All the Sontarans depicted in the television series have monosyllabic names, many beginning with an initial 'st' sound (e.g. Styre (The Sontaran Experiment), Stor (The Invasion of Time), Stike (The Two Doctors), Staal ("The Sontaran Stratagem"), Skorr (The Sontaran Stratagem), Stark ("The Pandorica Opens"), and Strax ("A Good Man Goes To War"); exceptions are Linx (The Time Warrior), Varl (The Two Doctors), Jask (The End of Time), and Kaagh (The Sarah Jane Adventures)). Subdivisions of the Sontaran military structure mentioned in the series include the Sontaran G3 Military Assessment Survey and the Grand Strategic Council, the Ninth Sontaran Battle Group, the Fifth Army Space Fleet of the Sontaran Army Space Corps, and the Tenth Sontaran Battle Fleet. Military titles include Commander, Group Marshal, Field Major, and General. Agnomens include "the Undefeated", "the Bloodbringer", "the Avenger" and "the Slayer".
The newly married Martha Smith-Jones and Mickey Smith are seen being chased by a Sontaran sniper in the last Tenth Doctor serial The End of Time, for unknown reasons. The Doctor, on the verge of a regeneration, knocks it out via a mallet to the probic vent.
A Sontaran appeared in "A Good Man Goes to War", but as an ally of the Eleventh Doctor. Commander Strax, the Sontaran in question, was condemned to work as a battlefield nurse (a punishment implied to have been meted out by the Doctor himself) to restore the honour of his clone stock. Strax expressed irritation at the task at the Battle of Zaruthstra in the 41st century after helping to heal an injured human boy, claiming this was "the greatest punishment a Sontaran can endure: to help the weak and sick." Seeing means to settle his debt with the Doctor, Strax got disillusioned with the glory of death in combat after being mortally wounded while fighting the Headless Monks at the Battle of Demon's Run, though, and he firmly corrected fellow nurse Rory Williams when the Doctor's companion called him a warrior, telling him, "I'm a nurse." However, revealed in "The Battle of Demon's Run — Two Days Later", Strax survived and ends up in the 1800s with Madame Vastra and Jenny.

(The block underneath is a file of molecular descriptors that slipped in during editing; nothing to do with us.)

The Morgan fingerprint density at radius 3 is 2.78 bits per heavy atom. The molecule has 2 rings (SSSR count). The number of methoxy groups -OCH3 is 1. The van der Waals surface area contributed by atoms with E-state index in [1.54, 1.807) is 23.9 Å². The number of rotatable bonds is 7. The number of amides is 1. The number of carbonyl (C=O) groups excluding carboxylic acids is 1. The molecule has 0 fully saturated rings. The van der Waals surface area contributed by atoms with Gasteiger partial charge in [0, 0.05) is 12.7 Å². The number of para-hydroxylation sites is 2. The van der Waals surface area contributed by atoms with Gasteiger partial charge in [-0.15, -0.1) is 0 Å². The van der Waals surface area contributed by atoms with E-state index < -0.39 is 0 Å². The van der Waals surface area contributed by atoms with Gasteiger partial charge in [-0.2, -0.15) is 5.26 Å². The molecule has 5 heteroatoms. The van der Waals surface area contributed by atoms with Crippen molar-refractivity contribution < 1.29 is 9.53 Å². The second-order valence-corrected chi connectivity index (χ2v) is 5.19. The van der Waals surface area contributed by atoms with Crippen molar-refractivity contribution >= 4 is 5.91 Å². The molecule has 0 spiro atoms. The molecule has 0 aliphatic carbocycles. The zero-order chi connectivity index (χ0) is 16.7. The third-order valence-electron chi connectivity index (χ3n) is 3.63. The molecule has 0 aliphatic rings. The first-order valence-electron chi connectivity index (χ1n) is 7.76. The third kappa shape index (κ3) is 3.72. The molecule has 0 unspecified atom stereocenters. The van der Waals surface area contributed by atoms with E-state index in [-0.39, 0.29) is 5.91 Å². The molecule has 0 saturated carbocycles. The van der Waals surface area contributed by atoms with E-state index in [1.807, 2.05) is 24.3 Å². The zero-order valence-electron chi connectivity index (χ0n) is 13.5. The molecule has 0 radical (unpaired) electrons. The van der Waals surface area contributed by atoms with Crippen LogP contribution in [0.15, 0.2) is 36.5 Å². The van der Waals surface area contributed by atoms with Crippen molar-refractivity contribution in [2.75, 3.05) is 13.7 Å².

The Sontarans reproduce by means of cloning rather than sexual reproduction, and thus for the most part are extremely similar in appearance. Human characters in both The Sontaran Experiment and "The Sontaran Stratagem" comment on how closely individual Sontarans resemble one another; however, it should be noted that their height, skin tone, facial features, vocal timbre and accent, hair, spacing of teeth and even number of fingers have varied from story to story, and sometimes within stories. When Luke Rattigan asks how they can tell each other apart in "The Sontaran Stratagem", General Staal remarks that they say the same of humans.
In The Time Warrior, Linx states that "at the Sontaran Military Academy we have hatchings of a million cadets at each muster parade." The Doctor also comments in The Invasion of Time that Sontarans can mass-clone themselves at rates up to a million embryos every four minutes. Thereafter the clones take just ten minutes to grow to adulthood. When the Sontaran reach adulthood, under the charge of Sontaran High Command, each warrior is immediately given a rank and dispatched on a battle mission. From day one, the Sontarans are sent to battle.
Sontarans reproduce asexually and all the Sontarans depicted in the television series are of one gender (male). General Staal comments that "words are the weapons of womenfolk" and that the clone of Martha Jones performed well "for a female" as opinions on the sexuality inequalities in other species. This typifies a Sontaran trait: interested only in the strongest fighters in any group or race. In The Time Warrior, when Linx examines Sarah Jane, he comments on how the human reproduction system is 'inefficient' and that humans 'should change it'.
In The Sontaran Stratagem, the Sontarans are seen to create human clones by growing them in tubs of green fluid. Enemy of the Bane confirms that Sontarans are cloned in the same way. In a human clone, the umbilical corresponds to the probic vent on the back of a Sontaran's neck, suggesting that the vent is not unlike the human navel, though clearly more complex.